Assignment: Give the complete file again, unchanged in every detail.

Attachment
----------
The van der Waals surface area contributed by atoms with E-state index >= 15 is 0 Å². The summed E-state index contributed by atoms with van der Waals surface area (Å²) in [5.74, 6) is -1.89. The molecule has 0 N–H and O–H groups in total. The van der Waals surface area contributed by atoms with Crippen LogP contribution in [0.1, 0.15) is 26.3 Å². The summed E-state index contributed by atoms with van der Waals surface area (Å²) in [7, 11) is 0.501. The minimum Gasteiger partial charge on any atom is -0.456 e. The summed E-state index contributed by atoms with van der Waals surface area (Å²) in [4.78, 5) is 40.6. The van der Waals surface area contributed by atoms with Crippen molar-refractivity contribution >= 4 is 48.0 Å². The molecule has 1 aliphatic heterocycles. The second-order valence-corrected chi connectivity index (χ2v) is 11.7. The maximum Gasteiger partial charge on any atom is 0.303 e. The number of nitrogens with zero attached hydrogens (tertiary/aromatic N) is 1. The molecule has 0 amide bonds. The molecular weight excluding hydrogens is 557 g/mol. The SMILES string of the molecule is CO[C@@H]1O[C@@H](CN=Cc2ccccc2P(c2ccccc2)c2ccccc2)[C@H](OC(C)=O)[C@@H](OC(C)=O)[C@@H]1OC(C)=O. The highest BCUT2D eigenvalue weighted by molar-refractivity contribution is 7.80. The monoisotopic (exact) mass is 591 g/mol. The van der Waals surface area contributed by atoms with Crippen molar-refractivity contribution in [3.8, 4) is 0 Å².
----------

The van der Waals surface area contributed by atoms with E-state index >= 15 is 0 Å². The summed E-state index contributed by atoms with van der Waals surface area (Å²) in [5.74, 6) is -1.89. The molecule has 0 N–H and O–H groups in total. The van der Waals surface area contributed by atoms with Crippen LogP contribution in [0.1, 0.15) is 26.3 Å². The summed E-state index contributed by atoms with van der Waals surface area (Å²) in [7, 11) is 0.501. The minimum Gasteiger partial charge on any atom is -0.456 e. The summed E-state index contributed by atoms with van der Waals surface area (Å²) in [4.78, 5) is 40.6. The van der Waals surface area contributed by atoms with Crippen molar-refractivity contribution >= 4 is 48.0 Å². The molecule has 1 aliphatic heterocycles. The second-order valence-corrected chi connectivity index (χ2v) is 11.7. The maximum Gasteiger partial charge on any atom is 0.303 e. The number of nitrogens with zero attached hydrogens (tertiary/aromatic N) is 1. The molecule has 0 amide bonds. The molecular weight excluding hydrogens is 557 g/mol. The SMILES string of the molecule is CO[C@@H]1O[C@@H](CN=Cc2ccccc2P(c2ccccc2)c2ccccc2)[C@H](OC(C)=O)[C@@H](OC(C)=O)[C@@H]1OC(C)=O. The highest BCUT2D eigenvalue weighted by molar-refractivity contribution is 7.80. The monoisotopic (exact) mass is 591 g/mol. The van der Waals surface area contributed by atoms with Crippen molar-refractivity contribution in [3.8, 4) is 0 Å².